This is the second of Hanterhir's two albums released simultaneously as a follow up to last year's triple album The Saving Of Caden and as the title suggests it lasts exactly an hour and contains 15 songs recorded throughout the bands 10 year career to date. And unlike its companion Songs We Learned In Cornish most of this album is in English. The cover features a rather beguiling picture of Lady Ridale Stardust.
The album opens with the intense blast of Cornish Psych rock that is Just The Way It Goes this is a driving propulsive song with mad wigging out guitars and full on percussion and is that some weird strings too a great blast off.
Little Black Cat is a trippy semi acoustic paean to a Little Black Cat that sits on your bed protecting you from whatever is going on outside in the wilds of Cornwall.
Radio Song was one of the bands earlier singles and it's a far more accessible sound than some of the bands other songs being reasonably straight-ahead indie prog with easily discerned if rather out their lyrics that makes it sound like an upbeat Galaxie 500 with those lovely chiming guitars.
The Centre Of All is a rather bass heavy intense blast of squalling storm ridden music as if they are at the centre of a hurricane and the lyrics emphasize exactly what sort of hurricane the protagonist has created.
Better Man calms things down somewhat even if the percussion is doing all sorts of wonderful stuff on the fringes as suddenly the song grows and grows and a cool tale unfolds.
F# is one of the bands previous singles and feels like the missing link between Grunge and prog shot through a shoegazing prism of sound and light to end up in a fractal prison of wonder at what this is really all about.
Stay Down is the first song with a chorus you could sing along too on this album and is sort of a bucolic space rock almost Bunnymen style song.
A New Horizon should probably be played on headphones lying outside in the middle of the woods staring at the stars through the trees, but it's daylight and I'm indoors and this is a spectral tune with some cool lyrics that don't match the horizon I can see as another relationship has ended and you have to move on, full of sadness that the stars might save you from.
How Can You Explain Events Today should be on every radio playlist around at the moment just for the title alone and the intro would make a perfect short news bed as the slow acoustic song grows and explodes with the guitars as the stories narrator then asks repeatedly How Can You Explain Events Today something that listening to it today of all days as the European Election results come in is a very pertinent question, and one that is pertinent most days the last few years.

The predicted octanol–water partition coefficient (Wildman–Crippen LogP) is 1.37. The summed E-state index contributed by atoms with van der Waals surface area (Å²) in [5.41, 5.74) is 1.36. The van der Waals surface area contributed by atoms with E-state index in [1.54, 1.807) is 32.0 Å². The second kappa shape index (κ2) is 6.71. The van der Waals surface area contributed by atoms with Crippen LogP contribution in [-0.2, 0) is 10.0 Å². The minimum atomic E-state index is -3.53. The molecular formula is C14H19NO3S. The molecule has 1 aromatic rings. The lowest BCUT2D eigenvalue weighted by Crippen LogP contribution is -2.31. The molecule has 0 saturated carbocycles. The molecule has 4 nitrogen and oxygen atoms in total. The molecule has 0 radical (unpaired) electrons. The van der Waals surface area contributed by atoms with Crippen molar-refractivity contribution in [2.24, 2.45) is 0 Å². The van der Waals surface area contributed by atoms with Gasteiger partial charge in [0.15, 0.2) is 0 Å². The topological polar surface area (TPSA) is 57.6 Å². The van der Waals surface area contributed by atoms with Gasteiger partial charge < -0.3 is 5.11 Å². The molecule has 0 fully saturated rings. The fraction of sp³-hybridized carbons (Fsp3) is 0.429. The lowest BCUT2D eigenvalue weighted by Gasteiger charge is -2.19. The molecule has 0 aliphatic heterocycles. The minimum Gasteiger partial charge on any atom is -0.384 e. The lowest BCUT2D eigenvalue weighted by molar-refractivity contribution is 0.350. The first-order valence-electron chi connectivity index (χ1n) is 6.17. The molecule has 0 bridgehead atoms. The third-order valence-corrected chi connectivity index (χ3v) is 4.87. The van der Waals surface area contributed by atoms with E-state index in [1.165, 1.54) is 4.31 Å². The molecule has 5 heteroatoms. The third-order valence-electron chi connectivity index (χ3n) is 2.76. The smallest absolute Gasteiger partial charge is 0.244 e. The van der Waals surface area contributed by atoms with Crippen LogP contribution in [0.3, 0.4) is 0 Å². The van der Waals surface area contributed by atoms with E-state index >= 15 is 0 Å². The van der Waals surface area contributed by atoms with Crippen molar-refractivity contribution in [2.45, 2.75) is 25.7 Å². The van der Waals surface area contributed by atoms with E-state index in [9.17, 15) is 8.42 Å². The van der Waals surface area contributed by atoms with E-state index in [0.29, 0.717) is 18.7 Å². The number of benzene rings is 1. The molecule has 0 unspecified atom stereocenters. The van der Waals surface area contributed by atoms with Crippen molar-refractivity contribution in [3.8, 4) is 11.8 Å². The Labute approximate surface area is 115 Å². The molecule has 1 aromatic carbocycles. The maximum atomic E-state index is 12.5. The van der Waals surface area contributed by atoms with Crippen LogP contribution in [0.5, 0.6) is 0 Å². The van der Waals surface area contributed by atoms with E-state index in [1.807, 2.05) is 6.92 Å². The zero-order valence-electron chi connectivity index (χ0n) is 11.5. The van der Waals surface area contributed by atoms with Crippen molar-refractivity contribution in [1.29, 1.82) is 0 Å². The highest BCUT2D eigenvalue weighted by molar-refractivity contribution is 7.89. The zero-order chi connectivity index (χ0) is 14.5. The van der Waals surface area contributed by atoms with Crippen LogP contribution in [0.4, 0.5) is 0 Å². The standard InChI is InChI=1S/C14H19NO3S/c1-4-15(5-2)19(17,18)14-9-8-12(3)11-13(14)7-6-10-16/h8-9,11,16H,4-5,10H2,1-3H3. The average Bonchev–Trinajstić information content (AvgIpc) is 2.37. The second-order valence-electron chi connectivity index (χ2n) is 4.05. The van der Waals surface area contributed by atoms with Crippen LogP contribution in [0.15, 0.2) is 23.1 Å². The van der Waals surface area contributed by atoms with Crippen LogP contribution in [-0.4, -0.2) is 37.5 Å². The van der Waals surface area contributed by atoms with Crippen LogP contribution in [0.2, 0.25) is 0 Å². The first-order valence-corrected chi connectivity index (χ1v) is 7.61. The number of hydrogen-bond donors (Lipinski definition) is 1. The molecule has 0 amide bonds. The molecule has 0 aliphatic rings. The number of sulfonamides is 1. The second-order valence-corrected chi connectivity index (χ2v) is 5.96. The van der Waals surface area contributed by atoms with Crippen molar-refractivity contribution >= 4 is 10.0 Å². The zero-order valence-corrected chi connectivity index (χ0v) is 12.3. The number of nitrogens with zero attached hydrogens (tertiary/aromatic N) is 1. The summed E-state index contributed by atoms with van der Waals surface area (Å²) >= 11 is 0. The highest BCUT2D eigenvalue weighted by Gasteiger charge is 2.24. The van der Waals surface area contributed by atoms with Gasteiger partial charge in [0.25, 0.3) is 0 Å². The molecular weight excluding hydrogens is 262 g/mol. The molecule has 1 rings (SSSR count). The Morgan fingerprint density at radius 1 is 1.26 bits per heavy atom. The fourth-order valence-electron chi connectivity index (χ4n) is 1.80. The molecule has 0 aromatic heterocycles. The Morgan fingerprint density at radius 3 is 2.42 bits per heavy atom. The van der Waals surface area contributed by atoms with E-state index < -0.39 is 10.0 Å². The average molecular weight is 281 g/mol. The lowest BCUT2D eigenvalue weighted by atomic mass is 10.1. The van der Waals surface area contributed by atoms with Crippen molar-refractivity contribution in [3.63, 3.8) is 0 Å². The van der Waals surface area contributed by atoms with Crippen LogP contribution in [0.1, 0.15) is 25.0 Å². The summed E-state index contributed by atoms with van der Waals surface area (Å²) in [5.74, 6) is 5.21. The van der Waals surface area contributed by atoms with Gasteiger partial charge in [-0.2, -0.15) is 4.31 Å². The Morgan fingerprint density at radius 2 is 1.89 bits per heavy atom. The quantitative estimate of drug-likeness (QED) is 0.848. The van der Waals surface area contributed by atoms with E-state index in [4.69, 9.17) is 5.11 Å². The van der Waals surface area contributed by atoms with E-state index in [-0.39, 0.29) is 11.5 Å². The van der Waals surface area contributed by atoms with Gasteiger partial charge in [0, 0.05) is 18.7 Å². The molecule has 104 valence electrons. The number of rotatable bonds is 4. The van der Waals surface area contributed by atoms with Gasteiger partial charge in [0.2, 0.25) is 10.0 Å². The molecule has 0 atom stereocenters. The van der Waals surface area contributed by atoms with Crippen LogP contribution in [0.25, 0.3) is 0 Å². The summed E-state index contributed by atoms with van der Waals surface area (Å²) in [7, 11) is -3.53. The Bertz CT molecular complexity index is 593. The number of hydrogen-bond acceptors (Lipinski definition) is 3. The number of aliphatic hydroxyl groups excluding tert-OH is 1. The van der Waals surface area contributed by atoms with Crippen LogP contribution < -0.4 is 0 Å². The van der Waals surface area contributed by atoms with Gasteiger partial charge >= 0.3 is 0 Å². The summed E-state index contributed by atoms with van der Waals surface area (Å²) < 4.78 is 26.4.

Soul Train isn't a soul disco number but a rumbling fractured song full of whispered layered vocals strummed guitars and a pulsing bass throb distorting minds and life lessons as they move to the next station.
Knots is full of pain and despair that will make your skin wrinkle like the knots in the trees they find out in the woods in Cornwall somewhere near Redruth, this is pounding aggressive riff beating indie rock as if Mercury Rev had been locked in a barn in Cornwall and only had sulphate for dinner.
TLS now is this a song about the Times Literary Supplement or Transport Layer Security or just the initials of his paramour that he discovers wants to party and get messed up and start sighing through the night with as the guitars chime and draw you and find out she's out partying with all your so called mates as the sound grows and engulfs you.
Our Hour is like a couple's therapy meeting crammed into three minutes eleven seconds of raged filled guitars and swirling noise accompanying the denouement of the relationship as it crashes to the ground around them even as they make the lyric who's sorry now feel like pained anguish rather than slushy sentimental gush.
Jevan is almost like the comedown as you look to the future and wonder how you'll make yourself heard even though this is one of the quietest tunes on the album as it rises and falls with the breeze through the wind charms on the edge of the hills.
The album closes with Omgonfort the one song that's also on Songs We Learned In Cornish only this time it's shortened to 5 minutes twenty Two seconds of prog indie guitar mayhem and whatever he's singing about in Cornish. So it's stripped of the strings and sounds a lot more focussed than the 10 minute plus version a great intense end to the album.
For lovers of Wild out there freaky alternative music go and find out more at www.easyaction.co.uk or www.hanterhir.com